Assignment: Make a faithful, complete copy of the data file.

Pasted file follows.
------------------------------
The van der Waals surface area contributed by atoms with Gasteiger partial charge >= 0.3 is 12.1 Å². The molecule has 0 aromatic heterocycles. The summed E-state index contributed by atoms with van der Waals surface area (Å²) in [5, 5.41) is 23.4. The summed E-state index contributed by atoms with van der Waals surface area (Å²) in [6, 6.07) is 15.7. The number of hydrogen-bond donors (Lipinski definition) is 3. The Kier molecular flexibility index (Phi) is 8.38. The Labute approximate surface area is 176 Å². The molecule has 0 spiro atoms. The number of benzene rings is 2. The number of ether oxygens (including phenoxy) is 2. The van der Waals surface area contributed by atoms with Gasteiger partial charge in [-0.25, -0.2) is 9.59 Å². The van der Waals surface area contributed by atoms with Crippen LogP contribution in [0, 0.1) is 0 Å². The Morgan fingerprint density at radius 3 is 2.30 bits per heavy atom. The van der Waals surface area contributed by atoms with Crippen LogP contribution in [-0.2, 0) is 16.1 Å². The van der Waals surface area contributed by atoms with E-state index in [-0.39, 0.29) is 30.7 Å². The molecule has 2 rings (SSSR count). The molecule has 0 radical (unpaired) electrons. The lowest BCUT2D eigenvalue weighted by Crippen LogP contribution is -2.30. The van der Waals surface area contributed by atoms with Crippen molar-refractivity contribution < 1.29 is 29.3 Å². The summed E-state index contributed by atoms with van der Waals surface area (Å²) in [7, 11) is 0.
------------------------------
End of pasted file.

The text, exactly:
The van der Waals surface area contributed by atoms with Gasteiger partial charge >= 0.3 is 12.1 Å². The molecule has 0 aromatic heterocycles. The summed E-state index contributed by atoms with van der Waals surface area (Å²) in [5, 5.41) is 23.4. The summed E-state index contributed by atoms with van der Waals surface area (Å²) in [6, 6.07) is 15.7. The number of hydrogen-bond donors (Lipinski definition) is 3. The Kier molecular flexibility index (Phi) is 8.38. The Labute approximate surface area is 176 Å². The molecule has 0 spiro atoms. The number of benzene rings is 2. The number of ether oxygens (including phenoxy) is 2. The van der Waals surface area contributed by atoms with Gasteiger partial charge in [-0.25, -0.2) is 9.59 Å². The van der Waals surface area contributed by atoms with Crippen LogP contribution in [0, 0.1) is 0 Å². The Morgan fingerprint density at radius 3 is 2.30 bits per heavy atom. The van der Waals surface area contributed by atoms with Crippen LogP contribution in [-0.2, 0) is 16.1 Å². The van der Waals surface area contributed by atoms with E-state index in [-0.39, 0.29) is 30.7 Å². The molecule has 2 rings (SSSR count). The molecule has 0 radical (unpaired) electrons. The lowest BCUT2D eigenvalue weighted by Crippen LogP contribution is -2.30. The van der Waals surface area contributed by atoms with Crippen molar-refractivity contribution < 1.29 is 29.3 Å². The summed E-state index contributed by atoms with van der Waals surface area (Å²) in [7, 11) is 0.